01DEC

Lauren: Choosing to live

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“I did not expect anything like this at my age. I was 29 when I was diagnosed. I wasn’t prepared for it at all, but I suppose you never really are.”

On the 28th of March this year, Lauren de Swardt (30), an Intermediate Life Support (ILS) medic from the ER24 Witbank base, was diagnosed with Pulmonary Langerhans Cell Histiocytosis. This is a rare type of lung cancer for which Lauren has already received 15 chemo sessions.

The night things changed

Lauren, who grew up in Kempton Park, attended to a little girl on scene in February, not realising that she’d also end up in hospital later that night. But it was Lauren’s injury on duty that possibly helped to save her life.

“I was busy treating a little girl in the back of the ambulance when a vehicle drove into us. Afterwards, when I went to hospital, they realised that I had not only fractured a rib, but I also had lesions on my lungs,” said Lauren.

Thus, Lauren’s long and difficult journey began.

“The chemo has taken quite a toll on my body. I am very nauseous, lethargic and of course my hair started falling out after the first session. I shaved my head right to the very end. I didn’t want to be depressed as I saw these patches,” said Lauren.

Earlier this year, her family and crew members from the Witbank base showed their support by shaving their hair off.

“The support I received has been amazing. Not only from ER24 but from all my colleagues. It was quite an emotional day but it was clear that I was not going through this alone,” said Lauren.

Unfortunately, cancer has played quite a big part in Lauren’s life even before being diagnosed herself. She’s lost her mother and a number of her close family members to this disease.

Despite all of this, Lauren remains unbelievably positive. This she attributes to her friends, colleagues, family and her bucket-list.

“The support I’ve received from all my colleagues has been phenomenal – before and after my diagnosis. I also feel for the colleagues who, unfortunately, from June (she has been booked off from work since then) have had to cover my shifts. I feel terrible about it,” said Lauren.

The now-list

Although Lauren started a bucket list in 2011, she continued with it this year not because she thought she was going to die but because she really wanted to celebrate her life now.

A bucket list is a number of experiences or achievements that a person hopes to have or accomplish during their lifetime.

Some of the things she’s ticked off hers, with the help of friends, is the annual Greatest Train Race, the Jeep Warrior Race as well as a weekend away with some of her closest friends.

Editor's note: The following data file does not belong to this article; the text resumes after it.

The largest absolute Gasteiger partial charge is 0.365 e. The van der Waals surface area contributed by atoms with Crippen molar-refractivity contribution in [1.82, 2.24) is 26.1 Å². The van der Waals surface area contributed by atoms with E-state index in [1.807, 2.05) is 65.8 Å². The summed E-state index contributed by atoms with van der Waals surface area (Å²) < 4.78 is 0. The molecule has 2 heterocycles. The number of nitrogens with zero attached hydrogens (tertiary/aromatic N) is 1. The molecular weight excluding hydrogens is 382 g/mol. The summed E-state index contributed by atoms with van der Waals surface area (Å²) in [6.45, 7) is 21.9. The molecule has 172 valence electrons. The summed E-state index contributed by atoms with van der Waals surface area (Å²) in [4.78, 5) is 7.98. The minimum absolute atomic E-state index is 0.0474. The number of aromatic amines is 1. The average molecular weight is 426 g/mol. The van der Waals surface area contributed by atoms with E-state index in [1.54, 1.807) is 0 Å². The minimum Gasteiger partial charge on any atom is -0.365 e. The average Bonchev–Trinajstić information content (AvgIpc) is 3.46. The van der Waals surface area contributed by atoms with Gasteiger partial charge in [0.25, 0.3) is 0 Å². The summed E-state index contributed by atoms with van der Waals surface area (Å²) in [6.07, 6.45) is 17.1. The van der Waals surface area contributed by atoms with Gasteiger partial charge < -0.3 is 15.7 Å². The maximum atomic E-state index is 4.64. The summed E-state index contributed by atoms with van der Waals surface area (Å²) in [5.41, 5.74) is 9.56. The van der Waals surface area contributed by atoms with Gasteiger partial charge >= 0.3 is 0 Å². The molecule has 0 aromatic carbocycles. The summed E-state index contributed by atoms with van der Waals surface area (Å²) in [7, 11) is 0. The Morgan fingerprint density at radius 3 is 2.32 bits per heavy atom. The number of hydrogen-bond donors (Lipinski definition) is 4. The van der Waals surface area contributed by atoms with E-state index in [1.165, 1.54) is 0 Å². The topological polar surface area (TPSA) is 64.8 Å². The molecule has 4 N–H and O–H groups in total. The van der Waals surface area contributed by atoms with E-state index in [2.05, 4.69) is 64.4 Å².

The Greatest Train Race, a race that starts in eMalahleni and ends in Middelburg, proved to be quite an emotional day for Lauren.

“I’ve always wanted to do the race. My friend Estie Biela opted to run the 15km race. Estie completed the first 10km on her own and for the last 5km of the race she pushed me in a wheelchair to the end. I wasn’t allowed to run as this puts strain on my lungs,” said Lauren.

Estie is Lauren’s best friend and an operational paramedic at the ER24 Witbank base. She’s been next to Lauren’s side from the start.

“In the beginning, I felt quite useless and I felt bad that Estie had to help me. We teamed up together and I think it is something that we won’t forget. It was an emotional experience because she was willing to help me. It’s so fulfilling and such a great feeling to know that I have someone in my life willing to do this for me,” said Lauren.

“As a friend, it is my job to cheer her up. It doesn’t matter how I feel, for me it is about helping her to remain positive and happy,” said Estie. “The train race was so much fun. We chatted and laughed during the race. It was also important to show Lauren that she can do this. She has been judged by people all through her life and she never lets it get to her, she faces it head on. She is a big inspiration to us all,” said Estie.

“I believe that God gave me the vision of life through this life-threatening illness.  I really wish that people could see life the way I have – just without the sickness,” said Lauren.

Some of the other things on Lauren’s list includes visiting Cape Town for the first time, skydiving and playing paintball.

Karlien Nell, one of Lauren’s colleagues, speaks warmheartedly of their friendship but also of Lauren as a medic.

“She is a great medic and we miss her terribly here at the base. She encouraged me to further my studies and there is not a day that passes that you don’t learn from her. It’s been quite hectic without her, I’ve actually been one of the unfortunate souls who have been covering her shifts,” laughs Karlien. “But although it is tough and draining we know if the roles were reversed she would have done the same for us.”

The start of 2017 might not have been the best year for Lauren, but with only one more chemo session to go she is adamant that she will be back at work sooner than later.

“Even if you are diagnosed with a life-threatening illness, it shouldn’t be a life sentence. Your mind and your faith is so important – I believe that it doesn’t matter how bad things get, you can still get up. That’s what I did.”

Read more about Lauren here.

 

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